Saviours of the world – Vegans?
Sure, there are some extreme vegans out there who will swear that “veganism” is the only way to sustainably and ethically live on Earth. Undeniably, it is true that the state of our environment and climate will improve if we cut down on meat and animal products. Animal agriculture generates significant amounts of greenhouse gas, expends tremendous amounts of water and is extremely polluting.
Knowing the actual extent of environment harm is one issue. Finding nuances between different agricultural methods, type of livestock and balancing that with the upsides of animal consumption and agriculture is complicated.
Estimates of how animal agriculture contributes to greenhouse gas emissions range from 14% to 50% of total global emissions. In general, agriculture worsens climate change in a variety of ways. Making space to grow food by clearing out forests results in a net increase in greenhouse gases. On an industrial scale, farming requires fossil fuel powered machinery, including processing and transporting agricultural products.
It is even harder to determine the overall addition as livestock agriculture makes up 9% of human-caused CO2 emissions and even greater amounts of other greenhouse gases that might be even worse. The UN Food and Agriculture Organisation reveals that livestock farming generates 65% of human-related nitrous oxide – 296 times more global warming potential than carbon dioxide, 37% of methane – 23 times more warming and 64% ammonia – a prime contributor to acid rain. While methane stays in the atmosphere for 12 years, nitrous oxide for 114, carbon dioxide remains for millennia.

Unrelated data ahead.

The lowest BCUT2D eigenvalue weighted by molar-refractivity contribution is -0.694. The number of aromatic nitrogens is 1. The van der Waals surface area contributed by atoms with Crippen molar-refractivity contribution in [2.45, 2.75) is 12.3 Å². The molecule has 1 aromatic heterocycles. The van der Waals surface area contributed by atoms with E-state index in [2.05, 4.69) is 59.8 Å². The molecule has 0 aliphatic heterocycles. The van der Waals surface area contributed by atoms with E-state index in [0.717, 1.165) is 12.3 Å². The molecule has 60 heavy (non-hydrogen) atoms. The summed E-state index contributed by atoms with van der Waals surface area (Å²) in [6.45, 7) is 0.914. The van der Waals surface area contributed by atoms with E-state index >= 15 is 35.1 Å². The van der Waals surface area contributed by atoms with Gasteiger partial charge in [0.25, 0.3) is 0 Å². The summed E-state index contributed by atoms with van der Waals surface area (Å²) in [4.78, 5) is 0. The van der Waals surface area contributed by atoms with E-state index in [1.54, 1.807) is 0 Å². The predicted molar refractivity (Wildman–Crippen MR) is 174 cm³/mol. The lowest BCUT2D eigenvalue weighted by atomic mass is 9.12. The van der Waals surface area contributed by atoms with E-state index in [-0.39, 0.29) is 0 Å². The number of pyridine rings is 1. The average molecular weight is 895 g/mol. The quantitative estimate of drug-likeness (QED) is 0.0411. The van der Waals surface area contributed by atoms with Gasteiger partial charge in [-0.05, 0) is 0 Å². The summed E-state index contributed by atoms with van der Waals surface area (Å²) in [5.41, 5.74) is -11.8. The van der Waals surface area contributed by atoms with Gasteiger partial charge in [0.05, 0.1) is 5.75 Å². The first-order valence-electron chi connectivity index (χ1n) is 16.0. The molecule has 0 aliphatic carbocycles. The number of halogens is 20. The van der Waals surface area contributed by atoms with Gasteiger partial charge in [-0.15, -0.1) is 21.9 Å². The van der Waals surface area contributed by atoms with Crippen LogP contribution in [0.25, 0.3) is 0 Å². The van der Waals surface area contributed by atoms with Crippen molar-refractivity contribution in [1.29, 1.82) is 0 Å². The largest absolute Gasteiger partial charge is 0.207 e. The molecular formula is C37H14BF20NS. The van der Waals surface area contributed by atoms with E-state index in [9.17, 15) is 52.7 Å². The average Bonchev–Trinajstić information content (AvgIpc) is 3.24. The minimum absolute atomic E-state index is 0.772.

The effects of global warming: melting ice caps.
Livestock also matters. Pork and poultry makeup 10% of global agricultural emissions but provide three times more meat than cattle. Beef is responsible for 40% of emissions and uses less feed. Plant agriculture is not free from guilt; wetland rice cultivation generates methane and nitrous oxide emissions. Differing agricultural methods will likewise have different effects on climate change.
The crux is that reducing or eliminating meat and other animal products is necessary for protecting humanity from uncontrolled climate change and many other environmental consequences such as water shortage, degraded ecosystems and polluted waterways and oceans. If nothing is done to counter our rapid consumption, the FAO warns that global demand for livestock produce can increase by 70% by 2050.
There is room to curtail meat consumption in developed countries, where an average of 95.7kg is consumed in 2015. The global average is 41.3kg, 31.6 in developing countries and 7.6kg for South Asia.
According to scientists at the Oxford Martin School, global agriculture-related emissions could drop by one-third by 2050 if people adhere to simple health guidelines on meat consumption. For example, adopting a vegetarian diet can decrease consumption by 63% and a vegan diet can reach 70%. Eating healthier can also lower health-care costs by $1 billion each year.
Considering the health and environmental benefits by cutting down on meat, it should encourage more people to adopt such habits. The implications would mean a better world to live in, and a better lifestyle.